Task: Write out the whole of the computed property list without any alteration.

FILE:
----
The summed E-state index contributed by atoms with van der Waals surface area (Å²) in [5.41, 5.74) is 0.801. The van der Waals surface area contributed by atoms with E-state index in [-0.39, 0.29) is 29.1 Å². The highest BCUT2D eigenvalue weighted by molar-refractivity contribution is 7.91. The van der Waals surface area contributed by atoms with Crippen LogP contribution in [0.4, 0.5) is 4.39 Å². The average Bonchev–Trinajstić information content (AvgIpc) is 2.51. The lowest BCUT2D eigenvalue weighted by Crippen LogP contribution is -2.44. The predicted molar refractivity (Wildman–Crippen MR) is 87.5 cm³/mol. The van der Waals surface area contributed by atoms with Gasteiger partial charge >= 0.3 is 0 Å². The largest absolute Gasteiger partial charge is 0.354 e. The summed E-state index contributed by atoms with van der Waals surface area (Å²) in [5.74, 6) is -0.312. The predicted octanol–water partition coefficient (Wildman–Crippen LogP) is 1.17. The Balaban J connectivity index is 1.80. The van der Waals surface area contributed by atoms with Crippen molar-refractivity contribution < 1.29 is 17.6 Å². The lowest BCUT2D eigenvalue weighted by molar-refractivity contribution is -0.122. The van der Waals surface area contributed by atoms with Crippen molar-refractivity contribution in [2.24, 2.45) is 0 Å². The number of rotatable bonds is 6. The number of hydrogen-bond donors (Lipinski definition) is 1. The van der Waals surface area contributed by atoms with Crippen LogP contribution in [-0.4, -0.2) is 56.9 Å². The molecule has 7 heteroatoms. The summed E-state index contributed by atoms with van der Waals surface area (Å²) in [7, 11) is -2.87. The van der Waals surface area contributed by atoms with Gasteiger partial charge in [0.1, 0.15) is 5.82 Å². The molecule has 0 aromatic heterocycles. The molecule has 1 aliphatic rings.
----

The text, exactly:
The summed E-state index contributed by atoms with van der Waals surface area (Å²) in [5.41, 5.74) is 0.801. The van der Waals surface area contributed by atoms with E-state index in [-0.39, 0.29) is 29.1 Å². The highest BCUT2D eigenvalue weighted by molar-refractivity contribution is 7.91. The van der Waals surface area contributed by atoms with Crippen LogP contribution in [0.4, 0.5) is 4.39 Å². The average Bonchev–Trinajstić information content (AvgIpc) is 2.51. The lowest BCUT2D eigenvalue weighted by Crippen LogP contribution is -2.44. The predicted molar refractivity (Wildman–Crippen MR) is 87.5 cm³/mol. The van der Waals surface area contributed by atoms with Gasteiger partial charge >= 0.3 is 0 Å². The largest absolute Gasteiger partial charge is 0.354 e. The summed E-state index contributed by atoms with van der Waals surface area (Å²) in [5.74, 6) is -0.312. The predicted octanol–water partition coefficient (Wildman–Crippen LogP) is 1.17. The Balaban J connectivity index is 1.80. The van der Waals surface area contributed by atoms with Crippen molar-refractivity contribution < 1.29 is 17.6 Å². The lowest BCUT2D eigenvalue weighted by molar-refractivity contribution is -0.122. The van der Waals surface area contributed by atoms with Crippen molar-refractivity contribution in [2.24, 2.45) is 0 Å². The number of rotatable bonds is 6. The number of hydrogen-bond donors (Lipinski definition) is 1. The van der Waals surface area contributed by atoms with Crippen LogP contribution in [-0.4, -0.2) is 56.9 Å². The molecule has 7 heteroatoms. The summed E-state index contributed by atoms with van der Waals surface area (Å²) in [7, 11) is -2.87. The van der Waals surface area contributed by atoms with Gasteiger partial charge in [0.1, 0.15) is 5.82 Å². The molecule has 0 aromatic heterocycles. The molecule has 1 aliphatic rings.